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  35. Wow, Rachelle. I am so sorry that I missed this post. I just read your comment on Danielle's blog and was really curious as to why/how I missed such an important post. You are such a strong and beautiful person. You are perfect. This post touched me in a way that I cannot even explain. Thank you so so much for your honesty and for sharing your journey to a strong, healthy, and happy runner!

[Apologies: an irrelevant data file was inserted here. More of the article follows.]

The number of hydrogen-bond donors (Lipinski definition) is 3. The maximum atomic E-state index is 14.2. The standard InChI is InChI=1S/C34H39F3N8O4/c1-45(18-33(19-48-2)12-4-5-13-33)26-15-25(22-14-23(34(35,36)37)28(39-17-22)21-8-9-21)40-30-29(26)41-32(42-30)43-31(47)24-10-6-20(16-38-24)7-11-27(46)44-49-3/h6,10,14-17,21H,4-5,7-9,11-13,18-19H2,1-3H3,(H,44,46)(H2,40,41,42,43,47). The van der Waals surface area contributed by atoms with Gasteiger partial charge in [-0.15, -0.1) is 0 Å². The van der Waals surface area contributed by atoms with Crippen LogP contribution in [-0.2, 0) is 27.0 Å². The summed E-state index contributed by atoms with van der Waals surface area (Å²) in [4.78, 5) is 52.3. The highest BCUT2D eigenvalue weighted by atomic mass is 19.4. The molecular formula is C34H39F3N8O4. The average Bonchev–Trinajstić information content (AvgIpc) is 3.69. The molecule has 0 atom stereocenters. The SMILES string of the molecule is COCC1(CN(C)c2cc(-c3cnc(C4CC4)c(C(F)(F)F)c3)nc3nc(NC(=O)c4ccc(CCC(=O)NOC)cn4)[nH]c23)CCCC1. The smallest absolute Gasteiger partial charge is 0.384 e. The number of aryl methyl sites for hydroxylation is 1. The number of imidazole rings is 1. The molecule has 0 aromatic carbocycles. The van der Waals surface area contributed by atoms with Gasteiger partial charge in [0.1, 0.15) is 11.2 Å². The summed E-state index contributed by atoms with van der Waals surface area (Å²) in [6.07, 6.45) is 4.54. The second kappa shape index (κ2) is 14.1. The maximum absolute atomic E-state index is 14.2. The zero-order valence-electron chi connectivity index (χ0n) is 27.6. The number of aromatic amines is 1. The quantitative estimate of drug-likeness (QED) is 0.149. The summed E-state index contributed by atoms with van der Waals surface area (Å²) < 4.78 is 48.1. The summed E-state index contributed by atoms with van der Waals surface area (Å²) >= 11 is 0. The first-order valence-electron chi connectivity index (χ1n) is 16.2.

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  36. I know I'm really late to the game. Lily told me about your struggle with anorexia this morning on our run because I was telling her about my own. I started starving myself when I was 14, ended up in an inpatient program, but never really fully healed. I lived on ensure and only ensure for the 5 years after that, it was an "either drink it or my home nurse would come put tubes in my nose and pour it in" option. I still struggle with eating and body image issues, but I'm much better. Thank you so much for sharing your story, you are an inspiration!!